Available from: 2014-08-12 Created: 2014-08-11 Last updated: 2017-12-05Bibliographically approved
Comina, G., Suska, A. & Filippini, D. (2014). Low cost lab-on-a-chip prototyping with a consumer grade 3D printer. Lab on a Chip, 14(16), 2978-2982
Open this publication in new window or tab >>Low cost lab-on-a-chip prototyping with a consumer grade 3D printer
2014 (English)In: Lab on a Chip, ISSN 1473-0197, E-ISSN 1473-0189, Vol. 14, no 16, p. 2978-2982Article in journal (Refereed) Published
Abstract [en]

Versatile prototyping of 3D printed lab-on-a-chip devices, supporting different forms of sample delivery, transport, functionalization and readout, is demonstrated with a consumer grade printer, which centralizes all critical fabrication tasks. Devices cost 0.57US$ and are demonstrated in chemical sensing and micromixing examples, which exploit established principles from reference technologies.

Place, publisher, year, edition, pages
Royal Society of Chemistry, 2014
National Category
Physical Sciences
Identifiers
urn:nbn:se:liu:diva-109578 (URN)10.1039/c4lc00394b (DOI)000339470400012 ()24931176 (PubMedID)
Available from: 2014-08-21 Created: 2014-08-21 Last updated: 2017-12-05Bibliographically approved
Comina, G., Suska, A. & Filippini, D. (2014). PDMS lab-on-a-chip fabrication using 3D printed templates. Lab on a Chip, 14(2), 424-430
Open this publication in new window or tab >>PDMS lab-on-a-chip fabrication using 3D printed templates
2014 (English)In: Lab on a Chip, ISSN 1473-0197, E-ISSN 1473-0189, Vol. 14, no 2, p. 424-430Article in journal (Refereed) Published
Abstract [en]

The fabrication of conventional PDMS on glass lab-on-a-chip (LOC) devices, using templates printed with a commercial (2299 US$) micro-stereo lithography 3D printer, is demonstrated. Printed templates replace clean room and photolithographic fabrication resources and deliver resolutions of 50 mu m, and up to 10 mu m in localized hindrances, whereas the templates are smooth enough to allow direct transfer and proper sealing to glass substrates. 3D printed templates accommodate multiple thicknesses, from 50 mu m up to several mm within the same template, with no additional processing cost or effort. This capability is exploited to integrate silicone tubing easily, to improve micromixer performance and to produce multilevel fluidics with simple access to independent functional surfaces, which is illustrated by time-resolved glucose detection. The templates are reusable, can be fabricated in under 20 min, with an average cost of 0.48 US$, which promotes broader access to established LOC configurations with minimal fabrication requirements, relieves LOC fabrication from design skills and provides a versatile LOC development platform.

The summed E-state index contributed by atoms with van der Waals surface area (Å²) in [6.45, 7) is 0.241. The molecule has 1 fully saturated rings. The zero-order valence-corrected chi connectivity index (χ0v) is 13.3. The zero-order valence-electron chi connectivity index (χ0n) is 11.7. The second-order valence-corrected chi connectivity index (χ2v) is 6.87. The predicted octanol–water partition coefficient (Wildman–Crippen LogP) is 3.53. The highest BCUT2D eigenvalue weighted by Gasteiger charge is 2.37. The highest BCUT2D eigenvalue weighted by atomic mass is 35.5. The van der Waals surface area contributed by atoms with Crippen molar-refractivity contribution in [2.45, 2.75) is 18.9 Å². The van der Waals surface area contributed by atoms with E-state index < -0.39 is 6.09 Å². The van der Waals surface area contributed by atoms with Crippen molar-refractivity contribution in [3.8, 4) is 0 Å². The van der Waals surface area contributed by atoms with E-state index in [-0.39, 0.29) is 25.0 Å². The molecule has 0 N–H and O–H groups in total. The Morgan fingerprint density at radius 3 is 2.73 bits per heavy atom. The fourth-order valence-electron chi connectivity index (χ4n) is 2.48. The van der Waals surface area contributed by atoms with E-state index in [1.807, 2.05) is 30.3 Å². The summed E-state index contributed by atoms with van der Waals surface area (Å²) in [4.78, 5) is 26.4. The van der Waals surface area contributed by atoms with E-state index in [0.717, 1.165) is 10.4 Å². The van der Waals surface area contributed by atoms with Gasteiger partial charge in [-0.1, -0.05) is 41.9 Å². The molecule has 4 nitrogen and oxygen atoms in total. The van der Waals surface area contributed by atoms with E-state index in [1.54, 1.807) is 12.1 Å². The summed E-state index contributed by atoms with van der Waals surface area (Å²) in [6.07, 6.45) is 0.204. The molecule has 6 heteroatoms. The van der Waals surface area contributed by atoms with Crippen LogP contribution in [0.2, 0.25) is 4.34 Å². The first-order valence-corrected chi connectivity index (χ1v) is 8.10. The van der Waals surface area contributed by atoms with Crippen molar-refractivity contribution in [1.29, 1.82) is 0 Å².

Place, publisher, year, edition, pages
Royal Society of Chemistry, 2014
National Category
Engineering and Technology
Identifiers
urn:nbn:se:liu:diva-103283 (URN)10.1039/c3lc50956g (DOI)000328910700019 ()
Available from: 2014-01-17 Created: 2014-01-16 Last updated: 2017-12-06Bibliographically approved
Dini, F., Filippini, D., Paolesse, R., Lundström, I. & Di Natale, C. (2013). Computer screen assisted digital photography. Sensors and actuators. B, Chemical, 179(SI), 46-53
Open this publication in new window or tab >>Computer screen assisted digital photography
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2013 (English)In: Sensors and actuators. B, Chemical, ISSN 0925-4005, E-ISSN 1873-3077, Vol. 179, no SI, p. 46-53Article in journal (Refereed) Published
Abstract [en]

The computer screen photo-assisted techniques (CSPT) have been developed during the last 10 years through an extensive collaboration between University of Rome "Tor Vergata" and Linkoping University in Sweden. CSPT has thus evolved into a concept we now call computer screen assisted digital photography, yielding detailed information about the interaction between color indicators and (volatile) analytes. In the present paper, we give a brief summary of the CSPT concept and its connection to digital photography. We concentrate, however, on the most recent results, which were obtained by using most of the degrees of freedom offered by a computer screen as a light source and a digital (web) camera as a detector. Thus, we describe in detail recent experiments on cotton yarns impregnated with color indicators for volatile organic molecules. The interaction between the color indicators and molecules, like trimethylamine, was investigated by CSPT in high dynamic imaging together with a background noise limiting algorithm. It is shown that the simultaneous use of the last two additions to the CSPT concept considerably enhances the chemical sensing ability of CSPT. It is concluded that the collaboration between Rome and Linkoping has generated a useful platform for further developments of chemical analysis with a ubiquitous instrumentation, a (computer) screen and a web camera. This technique is aimed at facilitating the assembly of opto-chemical sensors with evident benefits in the reduction of cost of sensor systems and in an increased integrability with the existent telecommunication infrastructures.